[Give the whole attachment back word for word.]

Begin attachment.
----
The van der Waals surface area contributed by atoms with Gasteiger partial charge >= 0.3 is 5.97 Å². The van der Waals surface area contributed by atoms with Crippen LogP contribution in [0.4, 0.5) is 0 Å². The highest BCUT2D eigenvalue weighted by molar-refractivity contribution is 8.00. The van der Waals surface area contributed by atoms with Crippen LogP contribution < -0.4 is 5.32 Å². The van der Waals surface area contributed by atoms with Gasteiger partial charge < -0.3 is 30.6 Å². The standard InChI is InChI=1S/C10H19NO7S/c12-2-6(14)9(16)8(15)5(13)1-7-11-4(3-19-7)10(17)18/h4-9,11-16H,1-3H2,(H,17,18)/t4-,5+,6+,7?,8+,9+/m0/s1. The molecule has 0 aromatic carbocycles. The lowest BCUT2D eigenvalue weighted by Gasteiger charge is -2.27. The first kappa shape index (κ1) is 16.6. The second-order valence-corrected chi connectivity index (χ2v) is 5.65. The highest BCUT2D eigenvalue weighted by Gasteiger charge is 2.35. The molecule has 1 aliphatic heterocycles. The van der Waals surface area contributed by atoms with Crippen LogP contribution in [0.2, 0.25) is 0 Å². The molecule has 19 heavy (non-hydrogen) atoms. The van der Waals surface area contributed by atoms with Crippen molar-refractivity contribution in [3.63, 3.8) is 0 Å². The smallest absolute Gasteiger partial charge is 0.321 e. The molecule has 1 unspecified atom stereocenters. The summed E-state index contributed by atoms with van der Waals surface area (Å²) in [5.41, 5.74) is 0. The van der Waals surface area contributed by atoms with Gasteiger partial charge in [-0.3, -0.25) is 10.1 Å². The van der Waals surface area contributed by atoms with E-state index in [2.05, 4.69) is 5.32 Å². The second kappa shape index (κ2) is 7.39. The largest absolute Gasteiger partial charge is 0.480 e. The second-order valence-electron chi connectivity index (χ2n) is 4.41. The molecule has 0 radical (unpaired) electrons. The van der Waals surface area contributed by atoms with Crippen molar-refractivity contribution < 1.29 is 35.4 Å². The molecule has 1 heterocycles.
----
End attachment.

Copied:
The van der Waals surface area contributed by atoms with Gasteiger partial charge >= 0.3 is 5.97 Å². The van der Waals surface area contributed by atoms with Crippen LogP contribution in [0.4, 0.5) is 0 Å². The highest BCUT2D eigenvalue weighted by molar-refractivity contribution is 8.00. The van der Waals surface area contributed by atoms with Crippen LogP contribution < -0.4 is 5.32 Å². The van der Waals surface area contributed by atoms with Gasteiger partial charge < -0.3 is 30.6 Å². The standard InChI is InChI=1S/C10H19NO7S/c12-2-6(14)9(16)8(15)5(13)1-7-11-4(3-19-7)10(17)18/h4-9,11-16H,1-3H2,(H,17,18)/t4-,5+,6+,7?,8+,9+/m0/s1. The molecule has 0 aromatic carbocycles. The lowest BCUT2D eigenvalue weighted by Gasteiger charge is -2.27. The first kappa shape index (κ1) is 16.6. The second-order valence-corrected chi connectivity index (χ2v) is 5.65. The highest BCUT2D eigenvalue weighted by Gasteiger charge is 2.35. The molecule has 1 aliphatic heterocycles. The van der Waals surface area contributed by atoms with Crippen LogP contribution in [0.2, 0.25) is 0 Å². The molecule has 19 heavy (non-hydrogen) atoms. The van der Waals surface area contributed by atoms with Crippen molar-refractivity contribution in [3.63, 3.8) is 0 Å². The smallest absolute Gasteiger partial charge is 0.321 e. The molecule has 1 unspecified atom stereocenters. The summed E-state index contributed by atoms with van der Waals surface area (Å²) in [5.41, 5.74) is 0. The van der Waals surface area contributed by atoms with Gasteiger partial charge in [-0.3, -0.25) is 10.1 Å². The van der Waals surface area contributed by atoms with E-state index in [2.05, 4.69) is 5.32 Å². The second kappa shape index (κ2) is 7.39. The largest absolute Gasteiger partial charge is 0.480 e. The second-order valence-electron chi connectivity index (χ2n) is 4.41. The molecule has 0 radical (unpaired) electrons. The van der Waals surface area contributed by atoms with Crippen molar-refractivity contribution < 1.29 is 35.4 Å². The molecule has 1 heterocycles.